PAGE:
Belfast Telegraph

Hurley stick road rage man jailed for killing father of three Raymond Bates

Republic of Ireland man Karl Donohoe has been jailed for 12 years for the manslaughter of a British driver in a road rage attack in Dublin.

Building worker Raymond Bates died in hospital four days after being beaten around the head with a hurley stick in a south Dublin suburb on September 26 2010.

Karl Donohoe, who pleaded guilty to manslaughter, was jailed at the Central Criminal Court in Dublin.

His victim, a father of three from Peterlee, Co Durham, was working in Ireland as a quality control inspector on a gas pipeline at the time of the attack.

Mr Bates' widow, Brenda, shouted "Yes" when the sentence was read out before she burst into tears and had to be helped from the courtroom.

The last two years of the jail term were suspended on condition of a 1,000 euro (£820) bond and on the basis that Donohoe stays away from the Bates family.

It is believed to be the first road-rage killing in Ireland.

The court had previously heard that Donohoe looked possessed during the attack.

Mr Bates had drunk up to 10 pints of Guinness in a pub before driving his Mitsubishi Pajero and tailgating and flashing Donohoe, who was travelling with his 18-month-old daughter.

Witnesses said Donohoe stopped in Irishtown, where both drivers got out of their cars and had an argument on the street, with Mr Bates shouting: "Don't be braking like a f****** fanny, just drive your f****** car."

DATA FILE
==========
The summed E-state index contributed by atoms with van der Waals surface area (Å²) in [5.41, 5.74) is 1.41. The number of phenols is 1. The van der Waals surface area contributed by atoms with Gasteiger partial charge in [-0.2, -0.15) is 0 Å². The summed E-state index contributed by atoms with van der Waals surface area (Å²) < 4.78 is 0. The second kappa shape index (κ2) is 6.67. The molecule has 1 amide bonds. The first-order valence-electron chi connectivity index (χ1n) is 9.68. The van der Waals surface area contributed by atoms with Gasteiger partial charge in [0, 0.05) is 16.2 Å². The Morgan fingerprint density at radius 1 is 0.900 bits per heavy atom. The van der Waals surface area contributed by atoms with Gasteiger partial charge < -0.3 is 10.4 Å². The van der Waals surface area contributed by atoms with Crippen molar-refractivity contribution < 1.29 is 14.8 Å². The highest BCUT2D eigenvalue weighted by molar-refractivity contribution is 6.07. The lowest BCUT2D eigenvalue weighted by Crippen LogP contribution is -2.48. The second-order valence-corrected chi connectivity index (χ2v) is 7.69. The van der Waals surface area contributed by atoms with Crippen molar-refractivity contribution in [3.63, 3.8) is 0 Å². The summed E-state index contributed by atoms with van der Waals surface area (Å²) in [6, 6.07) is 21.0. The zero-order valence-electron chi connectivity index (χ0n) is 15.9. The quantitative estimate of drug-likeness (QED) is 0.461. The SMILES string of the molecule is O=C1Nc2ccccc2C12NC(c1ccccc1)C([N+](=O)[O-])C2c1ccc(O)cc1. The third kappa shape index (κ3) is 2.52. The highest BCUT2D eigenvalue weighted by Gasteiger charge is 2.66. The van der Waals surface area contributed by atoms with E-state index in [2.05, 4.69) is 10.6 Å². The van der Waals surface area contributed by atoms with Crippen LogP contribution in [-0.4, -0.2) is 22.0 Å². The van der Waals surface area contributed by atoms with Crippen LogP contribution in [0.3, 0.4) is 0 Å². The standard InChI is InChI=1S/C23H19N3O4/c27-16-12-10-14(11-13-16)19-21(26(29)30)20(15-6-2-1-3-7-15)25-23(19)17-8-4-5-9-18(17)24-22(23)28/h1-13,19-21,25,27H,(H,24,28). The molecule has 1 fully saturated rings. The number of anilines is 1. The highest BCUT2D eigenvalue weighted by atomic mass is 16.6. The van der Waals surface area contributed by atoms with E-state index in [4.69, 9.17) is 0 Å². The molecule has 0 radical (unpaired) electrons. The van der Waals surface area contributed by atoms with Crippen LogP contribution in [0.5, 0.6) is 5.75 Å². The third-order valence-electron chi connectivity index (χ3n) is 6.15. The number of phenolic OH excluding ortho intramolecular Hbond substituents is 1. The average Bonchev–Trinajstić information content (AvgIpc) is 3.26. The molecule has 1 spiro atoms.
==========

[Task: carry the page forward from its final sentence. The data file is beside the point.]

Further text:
Shortly afterwards, Mr Bates overtook Donohoe's Toyota Rav 4 and mounted a central island before cutting in on the Dublin man, who later claimed he feared he was going to be rammed off the road.

When the cars later stopped, Donohoe took a hurley stick and hit the Mitsubishi Pajero as it blocked his path, and then hit Mr Bates several times when he got out of the car, including a fatal blow to the left temple as he lay defenceless on the ground.

As Mr Bates lay in a coma in hospital, Donohoe told investigators he hoped the victim "f****** dies" as he got what he deserved.

Mr Justice Paul Carney told the packed courtroom he was imposing the lengthy jail term on four grounds:

  • "The accused appointed himself sheriff and enforcer in respect to Mr Bates's bad and drunken driving," he said.
  • "The savagery of the beating of the beating administered.
  • "The accused words in the aftermath of the case which can but be airbrushed out of it.
  • "The devastating effects on the family."

Donohoe's partner and family cried as he was led away by prison officers.

The judge said it was the second road rage homicide to have appeared before him in a short space of time.

"These cases outrage the community in a way that no other does," he continued.

"I know this from the signed, addressed, stamped hate mail which I received after the last case, because of the menacing nature of the correspondence to An Garda Siochana.

"I have not and I am not dealing with a case of murder like my correspondence called it.

"The DPP accepted a plea of manslaughter which is a wholly different crime capable of carrying a suspended sentence."



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